It’s a familiar scene - you’ve got a great shortlist of candidates and the hiring team is briefed and ready to find the front runner. It’s looking like you’ll have that urgent vacancy filled in no time. But there’s a danger that the processes that will follow will let you down.
A reliance on outdated recruitment methods may be putting your organisation at risk of losing out on the best talent. The 2017 Recruitment Risk Index revealed that 41 per cent of HR managers and recruiters admitted to having lost candidates due to delays in the reference checking process alone.
Recent research from recruitment company Robert Half also reported that 79% of HR managers are concerned about losing top candidates to competing job offers. When you consider the threat of process inefficiencies in the context of this competition for talent, it becomes apparent just how high the risk really is. Not prioritising efficiency will undoubtedly impact your recruitment success. But there are ways to turn it around.
1. Prioritise candidate experience
The hiring process is a two-way street. Of course, you must be impressed by the candidate and believe they’d be the perfect fit for the role, but they will also be forming their own opinions about your organisation. Keeping candidates informed and up-to-speed with the progress of their application is the very least you should be doing to reduce the risk of them heading elsewhere.
2. Use references to shortlist
Traditionally, reference checks are implemented as the very last step in a recruitment process. At this stage, you are likely to have already made your decision and be using references to validate your perceptions of the candidate. Any delays at this stage can be cause you to lose candidates to competitors. By following the five phases of sucessful reference checking, and referencing early in the process, you can gather more information and rule out inappropriate candidates early, saving you time and resources.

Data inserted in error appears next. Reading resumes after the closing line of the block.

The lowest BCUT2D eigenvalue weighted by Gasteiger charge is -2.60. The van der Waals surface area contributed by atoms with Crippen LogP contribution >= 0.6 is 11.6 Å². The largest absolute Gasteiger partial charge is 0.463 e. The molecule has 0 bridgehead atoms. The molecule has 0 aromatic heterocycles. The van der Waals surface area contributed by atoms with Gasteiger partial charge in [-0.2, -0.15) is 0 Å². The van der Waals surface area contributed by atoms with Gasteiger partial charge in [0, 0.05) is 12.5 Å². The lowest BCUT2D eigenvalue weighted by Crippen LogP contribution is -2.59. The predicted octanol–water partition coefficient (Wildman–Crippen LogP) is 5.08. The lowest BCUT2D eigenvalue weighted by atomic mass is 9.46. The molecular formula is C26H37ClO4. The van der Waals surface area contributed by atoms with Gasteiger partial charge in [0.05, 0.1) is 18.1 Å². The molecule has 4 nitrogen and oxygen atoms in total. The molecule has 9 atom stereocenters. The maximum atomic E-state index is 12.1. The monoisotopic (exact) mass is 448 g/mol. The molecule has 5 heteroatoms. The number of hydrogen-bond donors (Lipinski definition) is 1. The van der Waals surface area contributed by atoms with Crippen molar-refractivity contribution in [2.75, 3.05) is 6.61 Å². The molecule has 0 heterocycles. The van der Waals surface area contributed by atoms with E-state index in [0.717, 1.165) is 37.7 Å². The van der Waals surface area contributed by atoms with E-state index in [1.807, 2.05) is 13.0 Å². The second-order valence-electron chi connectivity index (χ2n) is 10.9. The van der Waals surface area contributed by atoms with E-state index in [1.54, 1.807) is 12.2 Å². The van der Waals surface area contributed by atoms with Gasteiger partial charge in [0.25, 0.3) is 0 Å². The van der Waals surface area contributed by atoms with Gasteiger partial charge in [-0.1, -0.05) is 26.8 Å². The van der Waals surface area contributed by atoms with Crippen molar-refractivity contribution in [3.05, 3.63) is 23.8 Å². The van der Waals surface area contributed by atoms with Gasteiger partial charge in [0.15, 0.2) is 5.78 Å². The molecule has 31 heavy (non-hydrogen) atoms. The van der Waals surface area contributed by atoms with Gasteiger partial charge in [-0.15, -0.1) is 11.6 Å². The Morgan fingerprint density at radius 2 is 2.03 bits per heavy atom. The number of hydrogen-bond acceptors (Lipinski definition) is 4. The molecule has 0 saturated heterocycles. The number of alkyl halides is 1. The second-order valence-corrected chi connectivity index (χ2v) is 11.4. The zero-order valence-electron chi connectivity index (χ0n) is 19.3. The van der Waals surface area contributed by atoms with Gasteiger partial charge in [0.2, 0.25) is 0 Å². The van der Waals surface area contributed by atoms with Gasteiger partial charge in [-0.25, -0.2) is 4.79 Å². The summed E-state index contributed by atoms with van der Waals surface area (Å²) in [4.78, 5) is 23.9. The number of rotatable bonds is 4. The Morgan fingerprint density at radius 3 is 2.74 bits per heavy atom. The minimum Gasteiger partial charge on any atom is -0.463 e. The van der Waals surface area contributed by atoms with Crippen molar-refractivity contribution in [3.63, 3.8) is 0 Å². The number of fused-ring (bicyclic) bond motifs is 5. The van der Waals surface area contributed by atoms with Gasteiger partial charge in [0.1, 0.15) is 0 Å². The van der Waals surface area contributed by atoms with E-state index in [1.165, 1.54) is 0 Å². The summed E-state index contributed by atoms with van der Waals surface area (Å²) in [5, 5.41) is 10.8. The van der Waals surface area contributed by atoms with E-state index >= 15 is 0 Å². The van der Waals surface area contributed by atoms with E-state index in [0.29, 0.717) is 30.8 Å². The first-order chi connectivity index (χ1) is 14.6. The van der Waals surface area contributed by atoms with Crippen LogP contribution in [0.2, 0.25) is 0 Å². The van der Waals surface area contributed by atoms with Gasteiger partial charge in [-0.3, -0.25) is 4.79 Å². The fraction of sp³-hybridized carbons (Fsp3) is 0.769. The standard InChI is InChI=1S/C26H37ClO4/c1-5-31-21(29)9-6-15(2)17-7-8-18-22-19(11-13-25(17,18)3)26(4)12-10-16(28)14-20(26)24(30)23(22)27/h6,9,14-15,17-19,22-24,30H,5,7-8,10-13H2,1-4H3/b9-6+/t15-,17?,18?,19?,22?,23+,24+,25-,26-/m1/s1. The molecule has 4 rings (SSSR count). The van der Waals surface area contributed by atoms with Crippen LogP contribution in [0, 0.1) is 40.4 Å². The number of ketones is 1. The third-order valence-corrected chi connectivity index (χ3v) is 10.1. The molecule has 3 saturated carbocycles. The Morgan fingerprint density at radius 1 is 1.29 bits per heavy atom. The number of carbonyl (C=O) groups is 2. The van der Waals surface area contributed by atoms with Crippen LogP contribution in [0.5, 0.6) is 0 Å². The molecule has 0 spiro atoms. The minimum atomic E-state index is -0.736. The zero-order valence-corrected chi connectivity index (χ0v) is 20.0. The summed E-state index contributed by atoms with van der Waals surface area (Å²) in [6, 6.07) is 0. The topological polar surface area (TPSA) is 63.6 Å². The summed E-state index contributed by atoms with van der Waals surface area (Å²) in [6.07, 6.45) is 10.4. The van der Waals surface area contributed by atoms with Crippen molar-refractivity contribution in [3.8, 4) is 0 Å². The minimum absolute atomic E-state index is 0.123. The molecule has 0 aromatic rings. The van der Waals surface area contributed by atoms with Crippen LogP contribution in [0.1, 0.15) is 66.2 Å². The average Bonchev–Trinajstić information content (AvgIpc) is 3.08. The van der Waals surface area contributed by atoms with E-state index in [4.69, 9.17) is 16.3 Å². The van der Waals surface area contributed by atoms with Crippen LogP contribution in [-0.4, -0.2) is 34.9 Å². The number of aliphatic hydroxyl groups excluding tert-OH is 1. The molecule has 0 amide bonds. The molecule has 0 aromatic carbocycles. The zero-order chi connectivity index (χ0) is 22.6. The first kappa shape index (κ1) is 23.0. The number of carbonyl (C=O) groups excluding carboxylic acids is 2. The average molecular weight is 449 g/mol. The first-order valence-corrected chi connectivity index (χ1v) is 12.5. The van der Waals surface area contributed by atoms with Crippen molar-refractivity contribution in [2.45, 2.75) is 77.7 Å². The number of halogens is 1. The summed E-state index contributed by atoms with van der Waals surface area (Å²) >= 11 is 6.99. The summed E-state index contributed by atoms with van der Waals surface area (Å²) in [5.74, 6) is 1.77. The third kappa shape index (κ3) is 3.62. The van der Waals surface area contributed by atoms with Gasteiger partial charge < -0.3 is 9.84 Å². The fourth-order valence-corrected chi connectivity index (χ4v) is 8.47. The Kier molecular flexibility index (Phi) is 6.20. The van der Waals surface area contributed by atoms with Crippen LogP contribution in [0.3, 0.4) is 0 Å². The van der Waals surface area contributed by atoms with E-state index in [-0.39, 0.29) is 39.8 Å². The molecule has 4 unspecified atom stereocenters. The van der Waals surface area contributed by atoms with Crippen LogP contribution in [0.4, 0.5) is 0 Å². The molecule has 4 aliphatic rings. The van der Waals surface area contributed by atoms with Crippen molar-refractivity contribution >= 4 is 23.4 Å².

3. Make hiring a team responsibility
Inexperience can lead to discriminatory questions being asked, so, your recruitment process should be driven by a human resource professional. However, involving the team that would be working with a new recruit can be beneficial in terms of freeing up HR resources, as well as adding objectivity to the process. Aside from the time saved, a new recruit will also benefit from having communicated with other potential new colleagues.
4. Tailor your processes
You expect candidates to tailor their application for a role, so why should you not tailor the recruitment process for it too. Adopting the same template of questions for all reference checks and interviews will not provide the role-specific insight you need to identify the best talent. Ensure you have adopted an efficient solution to collect the greatest amount of relevant data, in the shortest amount of time - enabling you to make informed hiring decisions, quickly.
5. Minimise the steps required
Xref research found that 35 per cent of HR managers and recruiters find the time taken to hire, the most frustrating element of the recruitment process. The use of admin-heavy practices that distract HR teams from other, more valuable work, impact motivation and, at the same time, frustrate candidates. While multiple interviews, tests and assessments might be necessary for the most senior roles, you should try to keep them to a minimum where possible.
It’s critical that recruitment processes are as efficient as they are robust. You must be able to on-board quickly and confidently, so as not to lose good candidates who become frustrated with delays in the process or find another opportunity while waiting.
Download your free copy of the 2017 Xref Recruitment Risk Index.